NATIONAL INDIAN GAMING ASSOCIATION STANDS IN SOLIDARITY WITH THE MILLE LACS BAND OF OJIBWE INDIANS DURING PUBLIC SAFETY CRISIS

Mille Lacs Band of Ojibwe Chief Executive Melanie Benjamin addresses the pro-tribal police "Un-Cuff our Cops, Unite our Communities rally held inside the rotunda of the Minnesota State Capitol in St. Paul, Minnesota.

St. Paul, Minnesota November 20, 2017 - The National Indian Gaming Association (NIGA) stood strong today in support of the Mille Lacs Band of Ojibwe, which is in the midst of a public safety crisis on the Mille Lacs Reservation in east-central Minnesota. At the pro-tribal police "Un-Cuff our Cops, Unite Our Communities" rally held inside the rotunda of the Minnesota State Capitol, more than 200 Band members and supporters broke into applause when Chairman Ernie Stevens Jr. announced that the 184 Indian Nations represented by NIGA were solidly behind the Mille Lacs Band.

"Indian country has had its struggles, but we are family, and we stay together. Mille Lacs has always been there for other Indian nations and NIGA through the Band's progressive advocacy in Washington D.C.," said Chairman Stevens. "Today, NIGA is here for you," he told Band Members.

In July 2016, Mille Lacs County unilaterally revoked the law enforcement agreement that had been in place with the Mille Lacs Band since 2008, primarily over a dispute involving the reservation boundary. The county's action resulted in 36 tribal police officers losing their authority to enforce state criminal law on 61,000 acres within the reservation boundary. Last Friday, the Band filed a lawsuit naming Mille Lacs County in federal district court to restore the authority of tribal police to enforce state law. 

With a nationwide opioid epidemic, the county's refusal to work with tribal police has resulted in an inability to stop the influx of drug dealers to the reservation who believe they will go unpunished, and for the most part, will not be prosecuted. "During 2015, there were seven overdoses on the Reservation," said Mille Lacs Band Department of Natural Resources Commissioner Brad Harrington.  "Since the agreement was revoked in 2016, there have been sixty-six overdoses, thirteen of which resulted in fatalities." 

The county has refused to enter into a new agreement until the Band concedes that its "Indian country" is limited to approximately 3,000 acres held in trust by the federal government, as opposed to the 61,000-acre reservation recognized by the federal government. Mille Lacs Band Chief Executive Melanie Benjamin reported that in mediation, the county continues to make outrageous demands of the Band that would infringe upon tribal sovereignty.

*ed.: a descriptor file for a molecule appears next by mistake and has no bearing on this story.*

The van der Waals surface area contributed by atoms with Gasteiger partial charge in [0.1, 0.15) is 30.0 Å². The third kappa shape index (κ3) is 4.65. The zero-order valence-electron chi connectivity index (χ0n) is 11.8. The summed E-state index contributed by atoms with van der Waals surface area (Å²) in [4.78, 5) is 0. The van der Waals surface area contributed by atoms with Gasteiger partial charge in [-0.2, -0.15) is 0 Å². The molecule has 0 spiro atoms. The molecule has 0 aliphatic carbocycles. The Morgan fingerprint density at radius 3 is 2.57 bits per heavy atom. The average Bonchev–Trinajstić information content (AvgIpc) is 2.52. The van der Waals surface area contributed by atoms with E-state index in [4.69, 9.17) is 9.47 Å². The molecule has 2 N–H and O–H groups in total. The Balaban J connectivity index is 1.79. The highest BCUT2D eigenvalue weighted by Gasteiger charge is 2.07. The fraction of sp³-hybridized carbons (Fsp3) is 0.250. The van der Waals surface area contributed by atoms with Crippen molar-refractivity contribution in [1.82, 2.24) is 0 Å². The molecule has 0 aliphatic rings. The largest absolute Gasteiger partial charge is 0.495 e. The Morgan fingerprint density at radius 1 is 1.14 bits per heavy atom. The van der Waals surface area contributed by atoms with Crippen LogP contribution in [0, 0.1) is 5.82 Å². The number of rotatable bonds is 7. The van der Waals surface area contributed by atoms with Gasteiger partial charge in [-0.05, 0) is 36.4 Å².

Chairman Stevens talked about his first experience twenty-five years ago trying to reach an agreement with a neighboring village.  "My father helped me to understand that it takes patience, mutual respect and good communication. He taught me that with give and take cooperation, and understanding and appreciation of the mutual benefits for the health and welfare of both parties, an agreement is possible," said Stevens. "But both parties have to be committed."

Stevens encouraged Band Members to continue taking the high road and to defend their rights respectfully and without getting angry or showing aggression. "But that does not mean you don't fight. Sovereignty is your shield -- and the courtroom, the legislature, and halls of Congress are your battlefields. We stand together as Native people. We will continue to look out for each other," said Stevens.

While the tribal police maintain their ability to exercise Inherent Band authority and enforce federal law over Native people on about 3500 acres of trust lands, tribal police have been unable to enforce state criminal law across the majority of the reservation. The County's decision to revoke the agreement has harmed not only Band Members but has also impacted the safety of non-Native neighbors living in the northern portion of the county, who also depended on tribal police protection.

On that point, Chairman Stevens also had a message for Minnesotans, reminding them about appreciating what Indian tribes contribute to benefit not just the tribe, but the entire community, Indian and non-Indian. "More than 700,000 jobs exist across this Nation because of Indian gaming. Almost everyone in this industry works together because they understand the benefits of working together. The success of this industry doesn't stop at the reservation boundaries," said Stevens.

To Band Members, he assured them that "we're all in this together. We mutually benefit when times are good, and we have helped one another through our challenges. This is no different. For the Mille Lacs Band, this a stressful time and NIGA stands in solidarity with you," said Chairman Stevens.

Chief Executive Benjamin expressed gratitude to Chairman Stevens and NIGA. "NIGA has always been there for Indian tribes facing tough times, and Chairman Stevens has especially been a rock for our community in good times and bad. We are so grateful for his support," said Chief Executive Benjamin.